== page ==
Tag: web 2.0

by Simon Owens

Two years ago, journalist Clive Thompson was duped by an erroneous Wikipedia edit. On the day Yahoo had announced that former Googler Marissa Mayer would ascend the throne as CEO of the struggling company, Thompson visited her Wikipedia article and discovered, much to his shock, that Mayer had five biological children. This fact, he later […] more »

by Devin Harner

This piece was co-written by Alexa Capeloto. A couple of days after news broke of Osama bin Laden’s killing in Pakistan, a group of students at John Jay College of Criminal Justice, where we teach journalism, sat in a classroom and talked about how they were first alerted to the story. Most said Facebook. Some […] more »

by Simon Owens

When The Cluetrain Manifesto appeared on the web in 1999, neither its supporters nor its authors believed it was trying to say anything particularly new. Rather, the 95 theses and the following chapters — written in almost a stream of consciousness, psychoanalytic style befitting of something labeled a “manifesto” — were thought to merely point […] more »

by Julie Posetti

Some journalism academics may be even more scared of new technology and more resistant to change than the worst print “dinosaurs” working in media today. But Web 2.0 has made getting online so simple that there are no more excuses for being disconnected. While some reporters see journalism education as a potential refuge from the […] more »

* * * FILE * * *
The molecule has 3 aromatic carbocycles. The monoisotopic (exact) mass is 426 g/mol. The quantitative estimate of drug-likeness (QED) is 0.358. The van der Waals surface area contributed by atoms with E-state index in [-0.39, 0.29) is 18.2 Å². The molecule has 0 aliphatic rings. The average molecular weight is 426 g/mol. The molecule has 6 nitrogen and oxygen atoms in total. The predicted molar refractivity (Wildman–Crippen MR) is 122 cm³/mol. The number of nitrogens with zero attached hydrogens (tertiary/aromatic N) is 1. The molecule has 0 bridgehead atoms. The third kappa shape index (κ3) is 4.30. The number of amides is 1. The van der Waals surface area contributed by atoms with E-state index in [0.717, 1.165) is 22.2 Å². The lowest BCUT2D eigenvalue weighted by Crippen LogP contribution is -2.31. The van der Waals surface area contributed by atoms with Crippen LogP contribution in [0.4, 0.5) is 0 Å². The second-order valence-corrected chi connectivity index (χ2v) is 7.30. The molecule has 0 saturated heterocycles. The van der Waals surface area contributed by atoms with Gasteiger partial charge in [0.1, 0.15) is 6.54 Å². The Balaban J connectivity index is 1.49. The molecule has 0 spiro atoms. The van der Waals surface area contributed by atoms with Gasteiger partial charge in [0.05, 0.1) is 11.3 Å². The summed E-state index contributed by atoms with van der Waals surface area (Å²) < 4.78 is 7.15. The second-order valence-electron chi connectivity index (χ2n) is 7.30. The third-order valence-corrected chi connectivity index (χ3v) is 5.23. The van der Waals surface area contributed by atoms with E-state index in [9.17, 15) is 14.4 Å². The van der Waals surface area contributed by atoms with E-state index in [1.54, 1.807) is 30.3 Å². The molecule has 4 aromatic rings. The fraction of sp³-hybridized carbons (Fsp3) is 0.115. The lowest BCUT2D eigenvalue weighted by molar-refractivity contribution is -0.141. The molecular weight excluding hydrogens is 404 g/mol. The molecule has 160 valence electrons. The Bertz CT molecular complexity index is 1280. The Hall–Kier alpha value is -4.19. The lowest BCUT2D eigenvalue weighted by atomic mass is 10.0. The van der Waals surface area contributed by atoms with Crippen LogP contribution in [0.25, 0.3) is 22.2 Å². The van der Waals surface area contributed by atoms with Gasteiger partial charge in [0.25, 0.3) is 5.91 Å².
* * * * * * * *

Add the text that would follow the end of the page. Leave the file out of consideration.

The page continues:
by Mark Drapeau

It’s easy to see governments as nameless, faceless monoliths, something impersonal or, even worse, untrustworthy. Much of that is because government culture remains steeped in traditional ideas about public relations and outreach work, notions that have become archaic in an Internet-enabled, hyper-connected world. Just as private companies are learning to embrace social media to manage […] more »

by Sokari Ekine

Mark Glaser is traveling this week, but we’re happy to have Sokari Ekine filling in as a special guest blogger. Ekine started the award-winning Black Looks blog in 2004, and covers challenging issues such as gender, sexuality and racism. Glaser will return to the blog next Monday. “Web 2.0 [is] a venture capitalist’s paradise where […] more »

by Jennifer Woodard Maderazo

Wikipedia — like Google or CNN — is a name we recognize immediately when mentioned in conversation. The collaborative online encyclopedia currently ranks 8th on the Alexa list of top web destinations. Ask anyone sitting in front of a computer to find information for you on any topic. While most might turn first to Google, […] more »

by Jennifer Woodard Maderazo

SAN FRANCISCO — Anyone tired of Web 2.0 topics and discussion, and the current venture-capital-fueled hype, would have been advised to stay far away from the Supernova conference here. The conference site bills it as “the only event that assembles the most compelling people and companies from the converging worlds of computing, telecom, and digital […] more »

by Mark Glaser

So this is how open source reporting works. On August 1, The Bivings Group released a research report of how the Top 100 U.S. newspaper websites were implementing features such as blogs, podcasts and social bookmarking. (I summarized the findings here.) By August 10, three bloggers located outside the U.S. took it upon themselves to […] more »

by Mark Glaser

If there is one push-and-pull balancing act that defines news in the age of Web 2.0, it’s the question of how much power to give the audience, the masses, the collective mind, and how much control remains centralized. That balancing act has played a crucial role in the development of community-generated sites such as Wikipedia, […] more »